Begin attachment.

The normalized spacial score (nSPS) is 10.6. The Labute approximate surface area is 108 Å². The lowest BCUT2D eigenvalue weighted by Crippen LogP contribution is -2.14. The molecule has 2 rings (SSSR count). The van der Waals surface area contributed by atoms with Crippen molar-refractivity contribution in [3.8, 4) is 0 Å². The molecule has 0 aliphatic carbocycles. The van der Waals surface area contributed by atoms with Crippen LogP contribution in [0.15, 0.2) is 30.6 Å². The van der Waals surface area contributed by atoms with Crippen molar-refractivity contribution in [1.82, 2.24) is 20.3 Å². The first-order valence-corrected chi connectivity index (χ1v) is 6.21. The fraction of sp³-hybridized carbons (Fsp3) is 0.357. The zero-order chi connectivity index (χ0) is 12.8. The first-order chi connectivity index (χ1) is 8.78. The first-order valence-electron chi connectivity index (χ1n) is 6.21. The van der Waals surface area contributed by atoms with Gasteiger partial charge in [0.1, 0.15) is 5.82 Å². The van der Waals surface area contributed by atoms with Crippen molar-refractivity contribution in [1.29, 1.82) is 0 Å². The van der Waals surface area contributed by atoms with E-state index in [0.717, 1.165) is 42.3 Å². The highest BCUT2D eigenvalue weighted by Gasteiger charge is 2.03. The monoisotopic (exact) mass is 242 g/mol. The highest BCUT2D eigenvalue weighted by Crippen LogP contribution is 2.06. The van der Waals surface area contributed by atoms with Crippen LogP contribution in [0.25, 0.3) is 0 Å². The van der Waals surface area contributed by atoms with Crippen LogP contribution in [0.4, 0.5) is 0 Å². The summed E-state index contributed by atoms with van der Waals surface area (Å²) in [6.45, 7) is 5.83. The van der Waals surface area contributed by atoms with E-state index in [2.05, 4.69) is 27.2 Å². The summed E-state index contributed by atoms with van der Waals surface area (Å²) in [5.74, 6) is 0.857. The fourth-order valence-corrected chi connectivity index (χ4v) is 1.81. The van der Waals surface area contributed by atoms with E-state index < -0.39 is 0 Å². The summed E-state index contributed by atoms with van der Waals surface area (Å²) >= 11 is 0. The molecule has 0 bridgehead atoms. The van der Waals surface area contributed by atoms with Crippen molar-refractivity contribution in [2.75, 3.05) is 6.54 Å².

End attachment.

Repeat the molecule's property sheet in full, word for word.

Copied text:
The normalized spacial score (nSPS) is 10.6. The Labute approximate surface area is 108 Å². The lowest BCUT2D eigenvalue weighted by Crippen LogP contribution is -2.14. The molecule has 2 rings (SSSR count). The van der Waals surface area contributed by atoms with Crippen molar-refractivity contribution in [3.8, 4) is 0 Å². The molecule has 0 aliphatic carbocycles. The van der Waals surface area contributed by atoms with Crippen LogP contribution in [0.15, 0.2) is 30.6 Å². The van der Waals surface area contributed by atoms with Crippen molar-refractivity contribution in [1.82, 2.24) is 20.3 Å². The first-order valence-corrected chi connectivity index (χ1v) is 6.21. The fraction of sp³-hybridized carbons (Fsp3) is 0.357. The zero-order chi connectivity index (χ0) is 12.8. The first-order chi connectivity index (χ1) is 8.78. The first-order valence-electron chi connectivity index (χ1n) is 6.21. The van der Waals surface area contributed by atoms with Gasteiger partial charge in [0.1, 0.15) is 5.82 Å². The van der Waals surface area contributed by atoms with Crippen molar-refractivity contribution in [1.29, 1.82) is 0 Å². The van der Waals surface area contributed by atoms with E-state index in [0.717, 1.165) is 42.3 Å². The highest BCUT2D eigenvalue weighted by Gasteiger charge is 2.03. The monoisotopic (exact) mass is 242 g/mol. The highest BCUT2D eigenvalue weighted by Crippen LogP contribution is 2.06. The van der Waals surface area contributed by atoms with Crippen LogP contribution in [0.25, 0.3) is 0 Å². The van der Waals surface area contributed by atoms with Crippen LogP contribution in [0.4, 0.5) is 0 Å². The summed E-state index contributed by atoms with van der Waals surface area (Å²) in [6.45, 7) is 5.83. The van der Waals surface area contributed by atoms with E-state index in [2.05, 4.69) is 27.2 Å². The summed E-state index contributed by atoms with van der Waals surface area (Å²) in [5.74, 6) is 0.857. The fourth-order valence-corrected chi connectivity index (χ4v) is 1.81. The van der Waals surface area contributed by atoms with E-state index < -0.39 is 0 Å². The summed E-state index contributed by atoms with van der Waals surface area (Å²) >= 11 is 0. The molecule has 0 bridgehead atoms. The van der Waals surface area contributed by atoms with Crippen molar-refractivity contribution in [2.75, 3.05) is 6.54 Å².